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Foreign Policy

Northeast Asia at a Crossroads

May 17 , 2018
  • He Yafei

    Former Vice Minister, Ministry of Foreign Affairs

He Yafei-180517.jpg

Northeast Asia has always been a friction-fraught, conflict-prone region. The residue of war and great power contests have cast a heavy shadow over the region for decades. Yet recent events have presented a historic cross-roads that offers the possibility of peace-making and denuclearization of the Korean Peninsula.

The recent high-frequency, high-level interactions among China, the DPRK, the ROK, and the US give many people hope that we can finally see the light at the end of the tunnel. Under the wise leadership of President Xi Jinping, China has been pursuing a policy of negotiation to solve the nuclear issue, engaging in consultation with all the key players with heartening results.

The recent visit to Beijing by Chairman Kim who had long and fruitful talks with President Xi and the two leaders cordial meeting in Dalian as well as many working level discussions have clearly shown China’s indispensable role in seeking any lasting settlement of the nuclear issue and peace on the Korean Peninsula. The historic meeting between the leaders of the two Koreas, has broken the ice in their bilateral relationship and opened up an unprecedented opportunity for rapprochement and even reunification of the two Koreas. The adjustment of the North Korean time zone and dismantling of the high-pitch broadcast facility at the 38th parallel look like small steps, but they certainly carry larger-than-life significance to both Koreas.

The more salient changes are in China-Japan relations. Prime Minister Shinzo Abe and the Japanese government has sent positive signals to China, and China has reciprocated. The latest phone call between President Xi and Prime Minister Abe was followed by the Chinese Premier’s official visit to Japan with recommitment by both sides to the principles of the Four Documents and an ambitious plan to strengthen economic cooperation, including giving Japan QRFII status with a ¥200 billion quota. China-Japan annual trade has returned to over $300 billion. This is not easy to come by given that in the last eight years or so Japan, and especially Prime Minister Abe, has pursued an aggressive policy towards China in close coordination with the US in its attempts to balance against Beijing. A typical example was Abe comparing the Japan-China relationship to that between Britain and Germany right before the First World War, in Davos in 2014, invoking fears of the “Thucydides Trap”. We certainly hope that Prime Minister Abe’s about-face from confrontation to cooperation is not out of convenience but based on a serious rethinking of Japan-China relationship and the appreciation of China’s persistence in taking the path of peaceful development and building a secure and prosperous Asia.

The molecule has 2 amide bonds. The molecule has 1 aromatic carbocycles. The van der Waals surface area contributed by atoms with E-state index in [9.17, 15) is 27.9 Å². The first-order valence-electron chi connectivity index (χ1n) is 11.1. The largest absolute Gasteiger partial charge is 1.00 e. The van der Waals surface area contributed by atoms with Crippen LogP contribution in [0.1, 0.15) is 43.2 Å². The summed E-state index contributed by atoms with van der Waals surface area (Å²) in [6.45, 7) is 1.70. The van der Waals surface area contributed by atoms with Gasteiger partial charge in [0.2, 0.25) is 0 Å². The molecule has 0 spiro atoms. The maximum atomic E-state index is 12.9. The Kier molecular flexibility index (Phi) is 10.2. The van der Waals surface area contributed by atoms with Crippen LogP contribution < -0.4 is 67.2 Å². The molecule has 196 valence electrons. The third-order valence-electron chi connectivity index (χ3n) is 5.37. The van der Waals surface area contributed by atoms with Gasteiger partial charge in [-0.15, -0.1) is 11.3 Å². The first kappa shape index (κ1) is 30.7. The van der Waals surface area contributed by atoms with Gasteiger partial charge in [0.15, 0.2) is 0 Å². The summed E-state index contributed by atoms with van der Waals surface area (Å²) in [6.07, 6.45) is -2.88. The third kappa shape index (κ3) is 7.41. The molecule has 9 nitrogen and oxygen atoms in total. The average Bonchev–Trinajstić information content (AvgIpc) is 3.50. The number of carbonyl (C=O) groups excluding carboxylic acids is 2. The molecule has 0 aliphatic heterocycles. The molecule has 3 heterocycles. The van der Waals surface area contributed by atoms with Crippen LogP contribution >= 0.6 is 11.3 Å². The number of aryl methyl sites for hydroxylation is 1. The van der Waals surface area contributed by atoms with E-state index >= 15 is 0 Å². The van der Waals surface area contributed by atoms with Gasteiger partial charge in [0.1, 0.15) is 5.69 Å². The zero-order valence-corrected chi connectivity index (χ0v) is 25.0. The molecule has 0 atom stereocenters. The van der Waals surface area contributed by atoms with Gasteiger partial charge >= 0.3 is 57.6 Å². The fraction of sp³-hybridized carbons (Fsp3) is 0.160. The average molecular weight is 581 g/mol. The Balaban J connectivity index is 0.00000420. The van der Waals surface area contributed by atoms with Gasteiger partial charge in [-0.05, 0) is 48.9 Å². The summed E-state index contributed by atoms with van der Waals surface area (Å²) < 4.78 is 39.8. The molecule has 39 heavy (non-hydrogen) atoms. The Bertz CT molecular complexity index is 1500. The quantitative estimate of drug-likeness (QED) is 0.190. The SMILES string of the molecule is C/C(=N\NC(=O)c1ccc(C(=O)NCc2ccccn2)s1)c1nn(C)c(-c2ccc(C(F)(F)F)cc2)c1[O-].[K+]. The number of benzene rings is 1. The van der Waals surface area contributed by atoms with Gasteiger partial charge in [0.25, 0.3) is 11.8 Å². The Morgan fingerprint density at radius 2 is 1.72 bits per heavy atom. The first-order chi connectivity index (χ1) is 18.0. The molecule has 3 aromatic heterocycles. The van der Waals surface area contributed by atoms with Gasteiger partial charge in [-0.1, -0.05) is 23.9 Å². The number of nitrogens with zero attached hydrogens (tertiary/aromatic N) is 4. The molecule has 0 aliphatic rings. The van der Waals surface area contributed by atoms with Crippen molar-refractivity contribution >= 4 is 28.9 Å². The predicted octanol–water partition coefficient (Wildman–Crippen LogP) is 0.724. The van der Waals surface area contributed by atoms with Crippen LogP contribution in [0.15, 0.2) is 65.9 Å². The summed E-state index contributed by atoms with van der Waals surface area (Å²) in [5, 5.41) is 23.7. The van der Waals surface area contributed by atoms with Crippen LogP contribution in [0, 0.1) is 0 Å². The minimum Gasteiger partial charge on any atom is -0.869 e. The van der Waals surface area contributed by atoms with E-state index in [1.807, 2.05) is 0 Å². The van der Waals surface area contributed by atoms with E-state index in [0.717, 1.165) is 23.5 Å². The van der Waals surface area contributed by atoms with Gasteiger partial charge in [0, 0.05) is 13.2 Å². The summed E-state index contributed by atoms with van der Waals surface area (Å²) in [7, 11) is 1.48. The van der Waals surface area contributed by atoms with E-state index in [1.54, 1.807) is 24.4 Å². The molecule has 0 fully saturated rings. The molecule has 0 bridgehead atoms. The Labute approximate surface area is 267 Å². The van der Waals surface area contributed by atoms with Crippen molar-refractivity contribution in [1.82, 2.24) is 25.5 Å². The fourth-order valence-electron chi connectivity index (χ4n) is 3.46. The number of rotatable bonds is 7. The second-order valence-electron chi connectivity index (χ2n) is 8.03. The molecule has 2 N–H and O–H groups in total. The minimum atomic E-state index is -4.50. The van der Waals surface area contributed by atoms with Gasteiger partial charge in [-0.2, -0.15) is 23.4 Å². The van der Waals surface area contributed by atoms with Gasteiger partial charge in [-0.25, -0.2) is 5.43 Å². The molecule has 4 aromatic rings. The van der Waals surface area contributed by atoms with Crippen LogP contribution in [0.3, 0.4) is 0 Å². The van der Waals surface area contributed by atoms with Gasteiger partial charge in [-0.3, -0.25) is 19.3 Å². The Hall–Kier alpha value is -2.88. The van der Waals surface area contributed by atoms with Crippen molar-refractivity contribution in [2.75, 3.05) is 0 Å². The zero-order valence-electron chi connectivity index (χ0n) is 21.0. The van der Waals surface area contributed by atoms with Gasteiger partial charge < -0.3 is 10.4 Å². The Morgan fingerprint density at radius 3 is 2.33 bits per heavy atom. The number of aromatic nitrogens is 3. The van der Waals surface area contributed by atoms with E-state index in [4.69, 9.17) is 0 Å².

Another important development is that for the first time the DPRK and the US are scheduled to have a summit in Singapore on the 12th of June. President Trump tweeted that “we will both try to make it a very special moment for World Peace”. Let us keep our fingers crossed.

It is certain that fundamental changes are under way, but this does not mean smooth sailing. Caution is required as the region is saddled with much historical baggage and tension. Possible scenarios are outlined below and it will take strenuous and well-coordinated efforts by all players to make them a reality.

One, overall security and continuous economic growth in East Asia is not possible without real cooperation between China and Japan.

There are three important and difficult issues for Japan to tackle, namely war history, its relationship with the US and its strategic assessment of China being a global power. History is a reality and Japan needs to have enough sincerity and determination to come to grips with its responsibility so that its neighbors can accept it. Japan’s military alliance with the US will not go away, but it just can’t simply do the bidding of the US especially regarding China and being part of the American “off-shore balancing” against China. Hopefully Japan will come to see China as a partner rather than a foe. We will have to wait and see, but simply waiting is not enough, what is needed is concerted efforts by two countries to promote peace and economic growth in the region. It happened at the beginning of China’s opening-up and reform and benefitted both countries. It ought to happen again with the historical opportunity created by the positive momentum in the interactions between China and Japan.

Two, there is a move towards rapprochement between both Koreas, with positive outcomes expected by countries in the region. China will continue to give full support to the process of peace-building on the Korean Peninsula both as a participant and mediator. We do hope the June summit between President Trump and Chairman Kim will contribute to world peace by achieving a basic level of trust.

Of course, nothing is certain considering the history of deep antagonism among players and the complexity of the issues involved. Hope is not reality and tremendous efforts are needed by all sides to abandon prejudices and animosity to give peace and security a chance so that Northeast Asia will be able to move towards peace, security and economic prosperity.

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